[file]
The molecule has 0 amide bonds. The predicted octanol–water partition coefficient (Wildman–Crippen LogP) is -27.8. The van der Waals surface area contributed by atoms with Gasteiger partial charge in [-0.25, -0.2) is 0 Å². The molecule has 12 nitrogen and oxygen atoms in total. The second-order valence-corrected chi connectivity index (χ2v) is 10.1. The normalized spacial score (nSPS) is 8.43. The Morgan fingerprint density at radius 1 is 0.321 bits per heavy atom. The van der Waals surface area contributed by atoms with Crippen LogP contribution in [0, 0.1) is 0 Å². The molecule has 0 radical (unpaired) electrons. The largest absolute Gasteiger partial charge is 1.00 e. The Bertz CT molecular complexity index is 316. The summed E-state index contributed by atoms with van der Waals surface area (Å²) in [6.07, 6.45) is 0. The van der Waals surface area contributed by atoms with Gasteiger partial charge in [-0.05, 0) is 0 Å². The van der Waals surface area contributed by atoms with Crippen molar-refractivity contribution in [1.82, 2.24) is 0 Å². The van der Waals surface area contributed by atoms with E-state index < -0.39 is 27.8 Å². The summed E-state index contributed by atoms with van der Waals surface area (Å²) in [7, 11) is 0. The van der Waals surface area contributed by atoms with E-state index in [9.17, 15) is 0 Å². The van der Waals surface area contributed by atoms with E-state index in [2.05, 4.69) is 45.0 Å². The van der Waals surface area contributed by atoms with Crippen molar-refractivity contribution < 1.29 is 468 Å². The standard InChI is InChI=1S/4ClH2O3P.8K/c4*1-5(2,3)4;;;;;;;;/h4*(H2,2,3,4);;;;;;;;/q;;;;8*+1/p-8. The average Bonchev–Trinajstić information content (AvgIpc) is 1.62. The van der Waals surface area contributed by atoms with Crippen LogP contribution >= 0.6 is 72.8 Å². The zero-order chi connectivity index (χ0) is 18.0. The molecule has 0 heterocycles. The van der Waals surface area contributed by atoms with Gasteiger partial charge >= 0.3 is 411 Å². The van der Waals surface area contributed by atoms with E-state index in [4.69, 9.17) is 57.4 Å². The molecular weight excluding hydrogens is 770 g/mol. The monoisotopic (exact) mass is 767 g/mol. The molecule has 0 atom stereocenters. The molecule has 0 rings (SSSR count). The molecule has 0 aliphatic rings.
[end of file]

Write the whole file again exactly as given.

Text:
The molecule has 0 amide bonds. The predicted octanol–water partition coefficient (Wildman–Crippen LogP) is -27.8. The van der Waals surface area contributed by atoms with Gasteiger partial charge in [-0.25, -0.2) is 0 Å². The molecule has 12 nitrogen and oxygen atoms in total. The second-order valence-corrected chi connectivity index (χ2v) is 10.1. The normalized spacial score (nSPS) is 8.43. The Morgan fingerprint density at radius 1 is 0.321 bits per heavy atom. The van der Waals surface area contributed by atoms with Crippen LogP contribution in [0, 0.1) is 0 Å². The molecule has 0 radical (unpaired) electrons. The largest absolute Gasteiger partial charge is 1.00 e. The Bertz CT molecular complexity index is 316. The summed E-state index contributed by atoms with van der Waals surface area (Å²) in [6.07, 6.45) is 0. The van der Waals surface area contributed by atoms with Gasteiger partial charge in [-0.05, 0) is 0 Å². The van der Waals surface area contributed by atoms with Crippen molar-refractivity contribution in [1.82, 2.24) is 0 Å². The van der Waals surface area contributed by atoms with E-state index < -0.39 is 27.8 Å². The summed E-state index contributed by atoms with van der Waals surface area (Å²) in [7, 11) is 0. The van der Waals surface area contributed by atoms with E-state index in [9.17, 15) is 0 Å². The van der Waals surface area contributed by atoms with E-state index in [2.05, 4.69) is 45.0 Å². The van der Waals surface area contributed by atoms with Crippen molar-refractivity contribution < 1.29 is 468 Å². The standard InChI is InChI=1S/4ClH2O3P.8K/c4*1-5(2,3)4;;;;;;;;/h4*(H2,2,3,4);;;;;;;;/q;;;;8*+1/p-8. The average Bonchev–Trinajstić information content (AvgIpc) is 1.62. The van der Waals surface area contributed by atoms with Crippen LogP contribution >= 0.6 is 72.8 Å². The zero-order chi connectivity index (χ0) is 18.0. The molecule has 0 heterocycles. The van der Waals surface area contributed by atoms with Gasteiger partial charge >= 0.3 is 411 Å². The van der Waals surface area contributed by atoms with E-state index in [4.69, 9.17) is 57.4 Å². The molecular weight excluding hydrogens is 770 g/mol. The monoisotopic (exact) mass is 767 g/mol. The molecule has 0 atom stereocenters. The molecule has 0 rings (SSSR count). The molecule has 0 aliphatic rings.